(38) (1) Students of technology with an interest in learning outside of traditional environments that have not heard of BEST yet are an aware public that can become an active one. The students will be drawn to the services due to their wish them already being interested in gaining knowledge and skills outside of standard curriculum - due to being students, they want a cheap, compact and effective means of gaining them and BEST presenting its services in such a way will result in their increased interest. This key audience makes or breaks BEST since they are the main reason for its existence. BEST can make this public feel more empowered and ready to face the challenges of professional and student life with greater ease. They are currently unaware or only slightly aware of BEST, possibly hearing about the BEST Courses and how fun they are. While accurate, that perception misses the essential point of BEST Courses and would, therefore, need to be properly presented towards this key public. This public has no loyalty towards the organisation at this moment, but are prepared act on their wishes in engaging in the services BEST provides. This public regularly browses through social media, with occasionally checking traditional media albeit in internet form. The public is not actively searching for opportunities to engage in non-traditional learning opportunities but will act on it if the information about it is presented to them. They trust their faculty staff, follow industry leaders and will engage in services those two groups present to them as appealing. They prefer messages that convey ideas, provide them with possibilities they could exploit in the future and depict a vision of themselves that is more knowledgeable and possess more skills relevant to their future careers. They are prepared to act on their needs, are ambitious rather than complacent and are looking to gain an edge over their colleagues. They are students, mostly in the age range of 19-25, located in Europe and living geographically close to their universities. Their limited financial capabilities make them more likely to react to low-cost opportunities of reaching their goals.. 31.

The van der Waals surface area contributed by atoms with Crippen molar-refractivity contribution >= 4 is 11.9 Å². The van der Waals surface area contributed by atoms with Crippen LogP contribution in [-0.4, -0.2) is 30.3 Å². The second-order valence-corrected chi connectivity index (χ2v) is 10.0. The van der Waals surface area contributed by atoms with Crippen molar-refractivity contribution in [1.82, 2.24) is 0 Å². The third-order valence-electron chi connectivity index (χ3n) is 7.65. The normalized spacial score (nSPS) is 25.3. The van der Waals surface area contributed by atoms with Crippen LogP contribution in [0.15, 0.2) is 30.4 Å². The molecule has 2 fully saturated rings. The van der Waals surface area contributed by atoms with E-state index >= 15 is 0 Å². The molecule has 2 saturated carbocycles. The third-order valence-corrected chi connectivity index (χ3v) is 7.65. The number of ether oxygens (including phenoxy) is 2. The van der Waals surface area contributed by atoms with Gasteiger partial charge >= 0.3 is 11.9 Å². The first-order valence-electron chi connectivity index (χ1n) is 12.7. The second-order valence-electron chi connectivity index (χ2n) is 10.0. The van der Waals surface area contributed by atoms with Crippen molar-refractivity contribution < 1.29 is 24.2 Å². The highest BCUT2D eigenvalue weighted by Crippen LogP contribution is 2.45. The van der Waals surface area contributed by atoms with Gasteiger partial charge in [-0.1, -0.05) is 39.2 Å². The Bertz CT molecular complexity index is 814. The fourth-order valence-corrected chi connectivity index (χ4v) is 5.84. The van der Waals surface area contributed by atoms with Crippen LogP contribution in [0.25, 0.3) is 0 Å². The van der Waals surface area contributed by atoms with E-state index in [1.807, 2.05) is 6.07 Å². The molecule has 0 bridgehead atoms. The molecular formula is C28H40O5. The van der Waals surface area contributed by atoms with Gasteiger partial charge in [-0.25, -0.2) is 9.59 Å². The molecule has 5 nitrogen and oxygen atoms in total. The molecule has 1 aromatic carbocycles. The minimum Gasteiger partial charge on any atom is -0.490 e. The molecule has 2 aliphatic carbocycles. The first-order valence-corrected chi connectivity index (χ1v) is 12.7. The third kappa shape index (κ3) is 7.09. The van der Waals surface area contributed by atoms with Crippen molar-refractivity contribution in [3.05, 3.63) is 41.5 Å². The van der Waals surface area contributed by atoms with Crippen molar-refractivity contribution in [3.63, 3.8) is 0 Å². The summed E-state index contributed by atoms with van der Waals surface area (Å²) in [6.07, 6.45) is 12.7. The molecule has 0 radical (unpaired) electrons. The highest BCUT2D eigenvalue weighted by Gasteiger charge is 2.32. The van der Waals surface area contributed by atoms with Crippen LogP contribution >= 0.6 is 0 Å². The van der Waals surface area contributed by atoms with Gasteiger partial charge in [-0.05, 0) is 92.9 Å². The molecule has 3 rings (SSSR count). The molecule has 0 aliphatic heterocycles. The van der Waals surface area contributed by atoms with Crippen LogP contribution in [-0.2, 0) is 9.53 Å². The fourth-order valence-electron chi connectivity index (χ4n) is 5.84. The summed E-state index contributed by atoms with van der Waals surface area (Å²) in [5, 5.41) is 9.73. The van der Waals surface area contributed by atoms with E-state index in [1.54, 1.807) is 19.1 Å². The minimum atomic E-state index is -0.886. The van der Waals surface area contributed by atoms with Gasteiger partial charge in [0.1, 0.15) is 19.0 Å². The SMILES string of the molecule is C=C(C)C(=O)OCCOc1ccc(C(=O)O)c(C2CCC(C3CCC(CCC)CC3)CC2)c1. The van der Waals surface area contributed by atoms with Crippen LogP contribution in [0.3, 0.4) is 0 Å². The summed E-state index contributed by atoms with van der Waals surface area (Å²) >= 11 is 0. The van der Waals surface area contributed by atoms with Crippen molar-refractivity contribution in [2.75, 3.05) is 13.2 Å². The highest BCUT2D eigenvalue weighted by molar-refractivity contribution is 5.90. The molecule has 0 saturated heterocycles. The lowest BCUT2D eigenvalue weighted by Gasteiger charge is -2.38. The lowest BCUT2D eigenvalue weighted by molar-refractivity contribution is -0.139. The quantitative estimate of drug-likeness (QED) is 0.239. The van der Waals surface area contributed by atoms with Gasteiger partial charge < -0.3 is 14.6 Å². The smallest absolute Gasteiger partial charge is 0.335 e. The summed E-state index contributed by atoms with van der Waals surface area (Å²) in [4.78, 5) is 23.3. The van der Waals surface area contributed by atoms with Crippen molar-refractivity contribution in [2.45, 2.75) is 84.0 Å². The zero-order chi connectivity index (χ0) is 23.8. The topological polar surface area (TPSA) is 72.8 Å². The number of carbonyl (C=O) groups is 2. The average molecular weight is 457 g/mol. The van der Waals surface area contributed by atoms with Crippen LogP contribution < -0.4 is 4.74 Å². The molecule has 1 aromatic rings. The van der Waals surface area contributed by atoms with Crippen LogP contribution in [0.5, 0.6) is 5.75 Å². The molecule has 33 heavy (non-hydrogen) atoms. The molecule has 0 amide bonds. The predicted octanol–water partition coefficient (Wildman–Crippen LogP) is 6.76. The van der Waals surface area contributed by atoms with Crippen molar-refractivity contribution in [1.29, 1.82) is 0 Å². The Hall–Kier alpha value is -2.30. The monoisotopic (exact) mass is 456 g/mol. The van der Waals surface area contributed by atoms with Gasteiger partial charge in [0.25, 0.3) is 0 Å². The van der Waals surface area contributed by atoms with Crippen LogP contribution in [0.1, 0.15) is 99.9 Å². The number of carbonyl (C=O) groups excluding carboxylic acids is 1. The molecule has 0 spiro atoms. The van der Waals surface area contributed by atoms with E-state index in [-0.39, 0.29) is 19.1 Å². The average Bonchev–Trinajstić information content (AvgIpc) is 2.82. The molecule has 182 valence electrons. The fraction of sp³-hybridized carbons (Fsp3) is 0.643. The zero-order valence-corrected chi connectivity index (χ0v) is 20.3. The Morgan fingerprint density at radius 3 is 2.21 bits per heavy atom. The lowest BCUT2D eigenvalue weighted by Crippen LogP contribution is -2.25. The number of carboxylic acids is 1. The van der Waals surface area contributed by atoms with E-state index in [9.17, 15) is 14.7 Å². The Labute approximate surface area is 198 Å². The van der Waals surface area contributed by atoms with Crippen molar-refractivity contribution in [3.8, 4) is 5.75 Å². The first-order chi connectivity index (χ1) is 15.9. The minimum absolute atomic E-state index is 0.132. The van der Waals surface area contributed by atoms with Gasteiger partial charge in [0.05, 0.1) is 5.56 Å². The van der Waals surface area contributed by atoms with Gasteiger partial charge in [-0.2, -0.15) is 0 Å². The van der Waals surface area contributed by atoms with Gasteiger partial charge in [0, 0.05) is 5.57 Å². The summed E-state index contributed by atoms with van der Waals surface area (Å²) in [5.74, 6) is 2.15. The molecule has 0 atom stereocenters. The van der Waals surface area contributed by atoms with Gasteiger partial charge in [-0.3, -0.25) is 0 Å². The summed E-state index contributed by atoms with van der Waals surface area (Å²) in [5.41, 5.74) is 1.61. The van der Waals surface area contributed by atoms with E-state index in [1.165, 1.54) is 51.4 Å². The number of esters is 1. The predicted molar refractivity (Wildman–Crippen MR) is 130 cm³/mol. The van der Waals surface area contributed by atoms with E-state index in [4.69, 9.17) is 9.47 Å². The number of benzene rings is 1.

(39) BEST can provide them with the skills and knowledge they seek through high quality, affordable services that allow them to fulfil their need to gain competitive advantages in the workplace. (2) European media interested in student affairs are an aware public that can become an active one. They are aware of the importance of services that provide complementary education to students and are willing to cover them due to them being interesting to their readership. They would expect a serious approach from BEST in regards to the promotion of its services, with a professional level press releases and information provided to them so they can present it in the most appealing fashion. Since they are currently unaware of BEST, they would need it to properly present itself and the ways it can provide a beneficial relationship. They are prepared on helping out organisations they deem interesting enough to cooperate with and are very much aware of the influence they have over them; BEST, therefore, recognises the importance of media themselves and would want to engage with them carefully. This key public communicates through emails and phone calls and pays attention to other media and what is trending. They are actively seeking information since it is their main purpose, with credibility being important to them and would, therefore, respond well to a professional approach based on facts and previous reports made by other media. They prefer to be presented with factual messages that contain clear and current information that they can present as news that is in line with the sentiments of their audience and is focused on them. BEST can provide them with the news that their audience seeks filled with information that is directly beneficial to them and will ensure their loyalty towards the media itself. (3) Faculty deans are also an aware public that has not yet organised for action but has the capabilities to.. 32.